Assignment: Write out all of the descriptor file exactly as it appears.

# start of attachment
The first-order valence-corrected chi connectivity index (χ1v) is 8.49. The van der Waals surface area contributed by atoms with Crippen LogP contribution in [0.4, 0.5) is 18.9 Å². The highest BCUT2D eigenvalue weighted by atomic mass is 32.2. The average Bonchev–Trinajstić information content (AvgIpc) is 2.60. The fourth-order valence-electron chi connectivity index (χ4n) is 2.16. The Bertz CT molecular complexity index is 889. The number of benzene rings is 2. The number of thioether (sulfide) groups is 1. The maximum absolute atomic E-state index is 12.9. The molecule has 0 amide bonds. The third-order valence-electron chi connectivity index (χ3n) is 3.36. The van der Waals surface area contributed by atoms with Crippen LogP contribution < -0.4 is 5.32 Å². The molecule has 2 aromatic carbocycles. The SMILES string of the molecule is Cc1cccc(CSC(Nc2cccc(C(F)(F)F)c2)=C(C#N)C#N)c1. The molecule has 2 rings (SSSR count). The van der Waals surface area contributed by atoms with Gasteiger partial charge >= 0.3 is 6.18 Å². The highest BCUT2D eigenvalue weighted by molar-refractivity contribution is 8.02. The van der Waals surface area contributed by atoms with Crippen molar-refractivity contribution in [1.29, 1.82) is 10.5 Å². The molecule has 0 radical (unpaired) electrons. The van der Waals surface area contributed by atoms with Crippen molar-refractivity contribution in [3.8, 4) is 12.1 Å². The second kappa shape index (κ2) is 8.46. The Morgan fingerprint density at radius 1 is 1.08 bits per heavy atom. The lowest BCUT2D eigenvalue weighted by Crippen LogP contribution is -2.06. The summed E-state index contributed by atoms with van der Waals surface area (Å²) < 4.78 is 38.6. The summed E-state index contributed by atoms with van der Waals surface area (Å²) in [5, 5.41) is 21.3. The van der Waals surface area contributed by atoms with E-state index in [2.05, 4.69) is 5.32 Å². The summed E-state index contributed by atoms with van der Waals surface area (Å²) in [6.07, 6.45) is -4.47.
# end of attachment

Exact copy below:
The first-order valence-corrected chi connectivity index (χ1v) is 8.49. The van der Waals surface area contributed by atoms with Crippen LogP contribution in [0.4, 0.5) is 18.9 Å². The highest BCUT2D eigenvalue weighted by atomic mass is 32.2. The average Bonchev–Trinajstić information content (AvgIpc) is 2.60. The fourth-order valence-electron chi connectivity index (χ4n) is 2.16. The Bertz CT molecular complexity index is 889. The number of benzene rings is 2. The number of thioether (sulfide) groups is 1. The maximum absolute atomic E-state index is 12.9. The molecule has 0 amide bonds. The third-order valence-electron chi connectivity index (χ3n) is 3.36. The van der Waals surface area contributed by atoms with Crippen LogP contribution < -0.4 is 5.32 Å². The molecule has 2 aromatic carbocycles. The SMILES string of the molecule is Cc1cccc(CSC(Nc2cccc(C(F)(F)F)c2)=C(C#N)C#N)c1. The molecule has 2 rings (SSSR count). The van der Waals surface area contributed by atoms with Gasteiger partial charge >= 0.3 is 6.18 Å². The highest BCUT2D eigenvalue weighted by molar-refractivity contribution is 8.02. The van der Waals surface area contributed by atoms with Crippen molar-refractivity contribution in [1.29, 1.82) is 10.5 Å². The molecule has 0 radical (unpaired) electrons. The van der Waals surface area contributed by atoms with Crippen molar-refractivity contribution in [3.8, 4) is 12.1 Å². The second kappa shape index (κ2) is 8.46. The Morgan fingerprint density at radius 1 is 1.08 bits per heavy atom. The lowest BCUT2D eigenvalue weighted by Crippen LogP contribution is -2.06. The summed E-state index contributed by atoms with van der Waals surface area (Å²) < 4.78 is 38.6. The summed E-state index contributed by atoms with van der Waals surface area (Å²) in [5, 5.41) is 21.3. The van der Waals surface area contributed by atoms with E-state index in [2.05, 4.69) is 5.32 Å². The summed E-state index contributed by atoms with van der Waals surface area (Å²) in [6.07, 6.45) is -4.47.